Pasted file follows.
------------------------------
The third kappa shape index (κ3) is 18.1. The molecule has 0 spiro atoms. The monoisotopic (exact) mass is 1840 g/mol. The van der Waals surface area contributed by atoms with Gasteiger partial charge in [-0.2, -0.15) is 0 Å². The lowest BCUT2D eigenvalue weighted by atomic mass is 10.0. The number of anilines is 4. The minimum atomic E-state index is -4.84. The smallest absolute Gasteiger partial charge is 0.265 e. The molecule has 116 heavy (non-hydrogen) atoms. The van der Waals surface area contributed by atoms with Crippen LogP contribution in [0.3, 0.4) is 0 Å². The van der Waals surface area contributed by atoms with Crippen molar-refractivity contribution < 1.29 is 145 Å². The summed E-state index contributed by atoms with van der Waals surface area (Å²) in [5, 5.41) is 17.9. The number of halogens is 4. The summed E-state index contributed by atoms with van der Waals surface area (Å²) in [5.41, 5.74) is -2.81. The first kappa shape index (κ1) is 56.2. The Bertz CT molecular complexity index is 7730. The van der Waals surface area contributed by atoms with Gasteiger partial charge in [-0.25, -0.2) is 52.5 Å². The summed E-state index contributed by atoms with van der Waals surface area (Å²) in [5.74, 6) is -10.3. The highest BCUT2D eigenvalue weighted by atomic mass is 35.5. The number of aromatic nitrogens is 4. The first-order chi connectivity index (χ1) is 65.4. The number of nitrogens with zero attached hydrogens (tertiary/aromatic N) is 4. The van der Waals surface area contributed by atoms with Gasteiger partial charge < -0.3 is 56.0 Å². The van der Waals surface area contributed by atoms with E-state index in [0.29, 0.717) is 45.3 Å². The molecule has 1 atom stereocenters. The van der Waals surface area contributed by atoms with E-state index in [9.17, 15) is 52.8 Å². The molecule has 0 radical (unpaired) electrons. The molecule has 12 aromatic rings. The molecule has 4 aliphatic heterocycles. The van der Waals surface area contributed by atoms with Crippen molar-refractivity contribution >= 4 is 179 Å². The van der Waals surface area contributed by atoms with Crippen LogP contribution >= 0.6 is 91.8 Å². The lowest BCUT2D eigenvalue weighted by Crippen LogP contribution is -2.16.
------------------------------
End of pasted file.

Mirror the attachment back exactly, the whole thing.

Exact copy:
The third kappa shape index (κ3) is 18.1. The molecule has 0 spiro atoms. The monoisotopic (exact) mass is 1840 g/mol. The van der Waals surface area contributed by atoms with Gasteiger partial charge in [-0.2, -0.15) is 0 Å². The lowest BCUT2D eigenvalue weighted by atomic mass is 10.0. The number of anilines is 4. The minimum atomic E-state index is -4.84. The smallest absolute Gasteiger partial charge is 0.265 e. The molecule has 116 heavy (non-hydrogen) atoms. The van der Waals surface area contributed by atoms with Crippen LogP contribution in [0.3, 0.4) is 0 Å². The van der Waals surface area contributed by atoms with Crippen molar-refractivity contribution < 1.29 is 145 Å². The summed E-state index contributed by atoms with van der Waals surface area (Å²) in [5, 5.41) is 17.9. The number of halogens is 4. The summed E-state index contributed by atoms with van der Waals surface area (Å²) in [5.41, 5.74) is -2.81. The first kappa shape index (κ1) is 56.2. The Bertz CT molecular complexity index is 7730. The van der Waals surface area contributed by atoms with Gasteiger partial charge in [-0.25, -0.2) is 52.5 Å². The summed E-state index contributed by atoms with van der Waals surface area (Å²) in [5.74, 6) is -10.3. The highest BCUT2D eigenvalue weighted by atomic mass is 35.5. The number of aromatic nitrogens is 4. The first-order chi connectivity index (χ1) is 65.4. The number of nitrogens with zero attached hydrogens (tertiary/aromatic N) is 4. The van der Waals surface area contributed by atoms with Gasteiger partial charge < -0.3 is 56.0 Å². The van der Waals surface area contributed by atoms with E-state index in [0.29, 0.717) is 45.3 Å². The molecule has 1 atom stereocenters. The van der Waals surface area contributed by atoms with E-state index in [9.17, 15) is 52.8 Å². The molecule has 0 radical (unpaired) electrons. The molecule has 12 aromatic rings. The molecule has 4 aliphatic heterocycles. The van der Waals surface area contributed by atoms with Crippen molar-refractivity contribution >= 4 is 179 Å². The van der Waals surface area contributed by atoms with Crippen LogP contribution >= 0.6 is 91.8 Å². The lowest BCUT2D eigenvalue weighted by Crippen LogP contribution is -2.16.